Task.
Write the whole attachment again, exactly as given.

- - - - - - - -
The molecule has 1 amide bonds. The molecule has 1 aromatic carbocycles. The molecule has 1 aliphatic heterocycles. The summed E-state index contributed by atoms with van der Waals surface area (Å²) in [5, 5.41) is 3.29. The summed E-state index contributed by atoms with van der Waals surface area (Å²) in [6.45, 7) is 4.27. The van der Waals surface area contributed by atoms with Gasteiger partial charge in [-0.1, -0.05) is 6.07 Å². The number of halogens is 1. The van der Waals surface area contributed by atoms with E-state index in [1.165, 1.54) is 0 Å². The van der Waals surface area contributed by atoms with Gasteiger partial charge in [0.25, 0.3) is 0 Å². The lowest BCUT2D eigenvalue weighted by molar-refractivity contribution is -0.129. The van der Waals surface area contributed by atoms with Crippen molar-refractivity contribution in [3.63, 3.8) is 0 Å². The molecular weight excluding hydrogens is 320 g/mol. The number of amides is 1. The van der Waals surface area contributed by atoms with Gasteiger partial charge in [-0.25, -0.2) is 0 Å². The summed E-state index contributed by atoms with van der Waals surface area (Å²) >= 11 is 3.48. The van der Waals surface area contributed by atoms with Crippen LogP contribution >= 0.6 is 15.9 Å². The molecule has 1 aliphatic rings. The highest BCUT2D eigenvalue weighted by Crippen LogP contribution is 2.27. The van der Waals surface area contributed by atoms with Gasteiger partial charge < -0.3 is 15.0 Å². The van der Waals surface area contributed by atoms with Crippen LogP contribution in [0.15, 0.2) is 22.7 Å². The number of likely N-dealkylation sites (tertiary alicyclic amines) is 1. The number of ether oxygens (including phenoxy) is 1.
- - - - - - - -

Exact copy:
The molecule has 1 amide bonds. The molecule has 1 aromatic carbocycles. The molecule has 1 aliphatic heterocycles. The summed E-state index contributed by atoms with van der Waals surface area (Å²) in [5, 5.41) is 3.29. The summed E-state index contributed by atoms with van der Waals surface area (Å²) in [6.45, 7) is 4.27. The van der Waals surface area contributed by atoms with Gasteiger partial charge in [-0.1, -0.05) is 6.07 Å². The number of halogens is 1. The van der Waals surface area contributed by atoms with E-state index in [1.165, 1.54) is 0 Å². The van der Waals surface area contributed by atoms with Gasteiger partial charge in [0.25, 0.3) is 0 Å². The lowest BCUT2D eigenvalue weighted by molar-refractivity contribution is -0.129. The van der Waals surface area contributed by atoms with Crippen molar-refractivity contribution in [3.63, 3.8) is 0 Å². The molecular weight excluding hydrogens is 320 g/mol. The number of amides is 1. The van der Waals surface area contributed by atoms with Gasteiger partial charge in [-0.25, -0.2) is 0 Å². The summed E-state index contributed by atoms with van der Waals surface area (Å²) >= 11 is 3.48. The van der Waals surface area contributed by atoms with Crippen LogP contribution >= 0.6 is 15.9 Å². The molecule has 1 aliphatic rings. The highest BCUT2D eigenvalue weighted by Crippen LogP contribution is 2.27. The van der Waals surface area contributed by atoms with Gasteiger partial charge < -0.3 is 15.0 Å². The van der Waals surface area contributed by atoms with Crippen LogP contribution in [0.15, 0.2) is 22.7 Å². The number of likely N-dealkylation sites (tertiary alicyclic amines) is 1. The number of ether oxygens (including phenoxy) is 1.